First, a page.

Catholic Women More Open to Change Than Catholic Men
Wallace, Ruth A., National Catholic Reporter
The 1993 NCR/Gallup survey found both Catholic men and women are more change-oriented in thinking and behavior than in the 1987 initial survey.
One also sees a gender shift occurring, indicating Catholic women are now more open to change than Catholic men.
Can the church continue to expect women to transmit religious values to the younger generation? A partial answer is found on three items in our survey showing statistically significant gender differences:
1. 56 percent of women and only 44 percent of men say they would never leave the church, slightly down from 61 percent and 50 percent, respectively, in 1987.
2. Likewise, a higher percentage of women (49 percent) than men (37 percent) say the church is the most important or among the most important parts of their lives. Again, this is a decrease from 1987 when the figure was a full 10 percent higher: 59 percent for women and two percent higher (39 percent) for men.
3. An even larger gender difference is found on an important behavioral item: Mass attendance. Almost half (49 percent) of the women and only one-third (32 percent) of the men say they attend Mass daily or at least weekly. This represents a 3 percent decrease for both women and men over the past six years.
Thus, Catholic women continue to be more committed to the church than their male counterparts, but their commitment has weakened over the past six years. In fact, our survey shows that women are not finding some of the church's teachings very relevant. This has repercussions for the attitudes of the future generation of Catholics (see Table 19 below).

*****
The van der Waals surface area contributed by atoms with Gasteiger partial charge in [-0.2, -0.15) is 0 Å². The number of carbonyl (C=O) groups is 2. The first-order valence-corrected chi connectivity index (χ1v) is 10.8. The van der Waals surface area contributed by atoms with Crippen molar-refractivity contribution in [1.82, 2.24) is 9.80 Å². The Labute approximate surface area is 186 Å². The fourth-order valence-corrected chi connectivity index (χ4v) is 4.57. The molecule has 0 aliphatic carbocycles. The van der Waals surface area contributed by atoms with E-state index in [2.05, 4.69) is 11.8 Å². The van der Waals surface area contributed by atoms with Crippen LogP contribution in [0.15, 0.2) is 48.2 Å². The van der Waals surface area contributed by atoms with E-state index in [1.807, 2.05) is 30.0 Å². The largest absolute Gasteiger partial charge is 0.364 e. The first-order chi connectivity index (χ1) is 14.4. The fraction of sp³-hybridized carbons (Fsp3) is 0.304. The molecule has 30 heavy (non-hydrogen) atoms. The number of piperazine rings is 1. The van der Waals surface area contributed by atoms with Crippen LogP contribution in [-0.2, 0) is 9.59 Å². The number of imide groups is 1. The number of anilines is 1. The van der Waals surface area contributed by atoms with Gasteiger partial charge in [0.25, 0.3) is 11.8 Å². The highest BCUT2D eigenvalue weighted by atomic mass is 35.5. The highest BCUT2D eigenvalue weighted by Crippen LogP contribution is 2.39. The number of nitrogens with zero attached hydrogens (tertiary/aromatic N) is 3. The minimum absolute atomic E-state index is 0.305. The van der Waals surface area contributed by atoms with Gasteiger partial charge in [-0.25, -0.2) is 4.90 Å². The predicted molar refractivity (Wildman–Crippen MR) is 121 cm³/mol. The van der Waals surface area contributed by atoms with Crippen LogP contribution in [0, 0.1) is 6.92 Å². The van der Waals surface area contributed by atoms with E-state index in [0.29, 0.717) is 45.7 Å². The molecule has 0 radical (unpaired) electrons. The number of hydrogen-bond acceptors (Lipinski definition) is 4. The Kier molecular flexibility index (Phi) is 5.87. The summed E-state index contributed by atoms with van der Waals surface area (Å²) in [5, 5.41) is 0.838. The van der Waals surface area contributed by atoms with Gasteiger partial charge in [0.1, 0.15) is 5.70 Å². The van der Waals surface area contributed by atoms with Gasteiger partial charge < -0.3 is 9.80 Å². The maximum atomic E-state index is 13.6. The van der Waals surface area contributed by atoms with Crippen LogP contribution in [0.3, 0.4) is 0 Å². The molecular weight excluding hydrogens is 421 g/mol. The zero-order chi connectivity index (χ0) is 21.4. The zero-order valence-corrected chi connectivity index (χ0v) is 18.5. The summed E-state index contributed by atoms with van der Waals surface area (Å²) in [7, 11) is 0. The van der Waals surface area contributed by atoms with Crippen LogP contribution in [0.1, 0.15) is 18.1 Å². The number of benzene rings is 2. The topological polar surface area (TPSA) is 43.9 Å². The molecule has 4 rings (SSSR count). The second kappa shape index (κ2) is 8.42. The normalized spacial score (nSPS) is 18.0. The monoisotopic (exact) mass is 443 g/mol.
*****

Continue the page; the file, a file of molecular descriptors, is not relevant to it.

In 1987, two-thirds (66 percent) of both men and women said one can be a good Catholic without obeying the birth control teaching. This increased to approximately three-fourths by 1993, with slightly more women (75 percent) than men (71 percent) responding affirmatively.
A greater increase in questioning the official position of the church is found on the abortion issue. In 1987, almost half of men (45 percent), but only one-third of women (34 percent) said one can be a good Catholic without obeying the church's teaching regarding abortion. Now, over half of men (55 percent) and women (56 percent) answer yes to this question. The increase in affirmative responses over the past six years for women (22 percent) is double that of men (10 percent).
GENDER DIFFERENCES: BIRTH CONTROL, ABORTION AND ORDINATION FOR WOMEN (PERCENTAGES) Men Women 1987 1993 1987 1993 Can be "good Catholic" without... Obeying birth control teaching 66 71 66 75 Obeying abortion teaching 45 55 34 56 Laity should participate in... Deciding whether women should be ordained 50 60 46 65 --Source: NCR/Gallup polls
These new data challenge the stereotype projected in the media that Catholic women are overwhelmingly committed to the abortion teaching of the church.
Finally, there is evidence that unquestioned acceptance of church law restricting priestly ordination to men continues to weaken. In 1987 about half of the men (50 percent) and women (46 percent) said the laity should have the right to participate in deciding whether women should be ordained to the priesthood. This trend increased by 1993 to almost two-thirds for men (60 percent) and women (65 percent).
In addition, over the past six years there has been a gender shift on this item. The change in women's attitudes (from 46 percent to 65 percent) is double that of men on the women's ordination issue.
Why are we seeing these trends? What are the various factors that have contributed to these changes?
Historical circumstances should be taken into account. In the past six years, American women's thinking has been changed as a result of a growing awareness of sexual harassment and gender discrimination in the workplace. …